Again, I don't know about you, but I prefer this at what Hibernate (for instance) does... which is declaring by injection by something using an annotation or what not a session somewhere. And if something goes wrong? I hope you have integration tests, because it'll be check @runtime.
In this case, the compiler will blow out if it cannot find a session object, that's it!

So it's explicit at one single place, and will be implicit at all call sites. And I think it's cool/powerful to have such duality.

For-comprehension

A for-comprehension in Scala is very similar to a for loop in Java when dealing with sequences, however it's more than this. But beofre going futher, here is what is possible using lists:


For those of you having already tried to use the Future API of Java should just find the following really pleasant because it'll be terse and straightforward to chain futures, without pain but with some implicit meanings...

What's going on there? We fetched a user in a future, when it has been fetched we fetched each friend, one by one, within a sequence then we yielded both results in a tuple.
The resulting fut variable is yet another Future that will hold this later tuple if all the fetches successfully returned, otherwise everything fails!
Afterwards, it's still allowed to adapt the contained tuple as a new tuple... Note that we're not dealing with the value yet, we're just describing what has to be done when the result will happen... or not.

I'm not enough courageous to write the code using the Future API in Java, it would be too painful for me, too many brain gymnastic for nothing... and I didn't even talked about the number of  bugs It'd be prone of.

Oh yes, one last thing on this for-comprehension, fetch should have an implicit parameter, the storage session/metadata access and the Futures need an ExecutionContext instance to be executable... but it's not the role of this piece of code to create or even pass them!

Flaws of conciseness in Scala

Mainly the flaws are raising when the code tries to be concise at a such level the the expressiveness itself is penalized. 
For instance, sometimes, I like to tweet implementation in 140 characters like this one; this is just fun to do... I won't expect to have such code dropped as is in a project unless there are a lot of reasons (I can't even image a single one).

Why? Because it breaks all good conventions that are becoming the de facto best practices in Scala. For those interested in, there is a very good keynote by Martin Odersky on that.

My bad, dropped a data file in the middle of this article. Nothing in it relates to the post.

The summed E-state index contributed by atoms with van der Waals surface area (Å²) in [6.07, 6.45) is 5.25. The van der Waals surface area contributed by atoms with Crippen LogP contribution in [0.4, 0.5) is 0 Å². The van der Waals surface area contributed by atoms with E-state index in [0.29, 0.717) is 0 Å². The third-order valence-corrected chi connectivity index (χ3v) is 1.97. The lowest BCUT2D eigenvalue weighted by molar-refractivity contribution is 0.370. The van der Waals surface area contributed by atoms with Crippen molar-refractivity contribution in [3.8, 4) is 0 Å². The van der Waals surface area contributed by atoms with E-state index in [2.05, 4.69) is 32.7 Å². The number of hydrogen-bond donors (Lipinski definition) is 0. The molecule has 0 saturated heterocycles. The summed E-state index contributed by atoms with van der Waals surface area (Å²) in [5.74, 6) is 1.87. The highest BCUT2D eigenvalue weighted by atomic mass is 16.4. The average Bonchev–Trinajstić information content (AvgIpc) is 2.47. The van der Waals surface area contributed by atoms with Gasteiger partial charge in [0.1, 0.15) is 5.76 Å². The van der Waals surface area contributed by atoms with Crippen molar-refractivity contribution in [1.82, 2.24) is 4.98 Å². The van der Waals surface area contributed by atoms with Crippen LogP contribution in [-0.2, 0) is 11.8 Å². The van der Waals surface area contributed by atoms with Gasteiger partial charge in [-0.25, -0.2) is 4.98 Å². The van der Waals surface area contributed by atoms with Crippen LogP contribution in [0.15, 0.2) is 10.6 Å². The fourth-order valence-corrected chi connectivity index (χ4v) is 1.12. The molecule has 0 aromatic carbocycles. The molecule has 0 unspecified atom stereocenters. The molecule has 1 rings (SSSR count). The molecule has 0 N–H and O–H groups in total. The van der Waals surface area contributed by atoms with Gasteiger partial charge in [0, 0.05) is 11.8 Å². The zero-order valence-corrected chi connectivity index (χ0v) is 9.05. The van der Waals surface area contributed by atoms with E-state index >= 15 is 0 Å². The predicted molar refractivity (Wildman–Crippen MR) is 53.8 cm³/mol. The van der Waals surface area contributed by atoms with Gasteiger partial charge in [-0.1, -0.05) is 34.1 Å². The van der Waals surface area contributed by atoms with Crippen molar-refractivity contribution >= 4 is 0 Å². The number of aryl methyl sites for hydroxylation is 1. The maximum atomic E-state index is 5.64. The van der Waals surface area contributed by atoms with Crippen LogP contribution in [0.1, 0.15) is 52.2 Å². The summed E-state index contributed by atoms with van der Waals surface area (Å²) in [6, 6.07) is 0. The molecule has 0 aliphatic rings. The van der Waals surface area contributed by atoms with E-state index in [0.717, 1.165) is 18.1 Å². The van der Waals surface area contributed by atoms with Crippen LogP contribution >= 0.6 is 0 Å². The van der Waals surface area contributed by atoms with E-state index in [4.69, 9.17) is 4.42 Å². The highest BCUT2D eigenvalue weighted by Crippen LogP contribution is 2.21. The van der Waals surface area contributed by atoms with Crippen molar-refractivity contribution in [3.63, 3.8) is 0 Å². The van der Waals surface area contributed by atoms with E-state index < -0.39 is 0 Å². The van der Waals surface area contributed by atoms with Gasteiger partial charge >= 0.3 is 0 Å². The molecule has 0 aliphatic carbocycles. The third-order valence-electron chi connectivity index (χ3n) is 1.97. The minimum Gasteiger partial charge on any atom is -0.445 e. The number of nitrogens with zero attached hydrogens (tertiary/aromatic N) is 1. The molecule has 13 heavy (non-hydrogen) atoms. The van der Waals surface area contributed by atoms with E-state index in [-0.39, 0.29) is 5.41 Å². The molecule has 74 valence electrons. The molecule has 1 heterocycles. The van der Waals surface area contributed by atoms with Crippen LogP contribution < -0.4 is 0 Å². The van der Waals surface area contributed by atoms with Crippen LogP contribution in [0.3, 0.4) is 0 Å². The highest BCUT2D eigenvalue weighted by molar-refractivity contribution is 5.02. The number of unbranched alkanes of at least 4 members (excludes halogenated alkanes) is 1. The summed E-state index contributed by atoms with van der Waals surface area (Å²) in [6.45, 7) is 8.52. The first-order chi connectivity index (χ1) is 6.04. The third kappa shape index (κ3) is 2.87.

The most important is probably to track the status of the types chain by decomposing a multicalls line in several ones, the very next one being to not overuse the wildcard underscore for inline function.

So the code in the tweet can be migrated this way from:

To:


What you only need to understand are these 5 concepts:
  1. map
  2. flatMap
  3. groupBy
  4. mapValues
  5. flatten
Which one couldn't you guess correctly? Make a guess than look at these rough and limited explained behaviors:
  1. List<A> => List<B> OR Map<K,V> => Map<L,W>
  2. List<List<A>>  => List<A>
  3. List<A> => Map<K,List<A>>
  4. Map<k,V> => Map<K,W>
  5. List<List<A>> => List<A> OR List<Map<K,V>> => Map<K,V>
I kept it cryptic on purpose because it has been explained so many times on the web!!

But also not that the readable code (that could even be more readable by still using non-verbose tools) is, with comments, less than 2 times taller. But it would require hundreds of line of Java, which I don't even have the energy to write... Or you need to convince me that I should...

Last note: just don't override, nor create operators that haven't a widely known semantic. Haskell is a bad example, even if this language is awesome!


Wrap up

I agree that conciseness is most of time relying on the fact that a common language must be shared by the coders, readers and writers. But isn't it the case for all APIs we're using?

Also, I tried to state that conciseness can really quickly be a pain when it shoots features out of the languages rather than introduce new concepts with more flexibility.

Conciseness is great for lazy man with a ROM-like brain, so in Scala, take care to use it carefully and when it's trivial or, maybe, not part of the behavior (like in debug prints).

Expressiveness that enables a code to only rely on a behavior is what verbose languages  are missing the most... even if versions after versions they (Java) sneaks into the language with new embryos of solution.

And I didn't even talked about POJO or immutability.

Hope you enjoyed the read and you have a plenty of concerns/remarks on it.

Thanks again to Nicolas to bootstrap this metaphilosophistically rumination on what an readable code should present. Don't forget, if you didn't yet to read his own rumination here.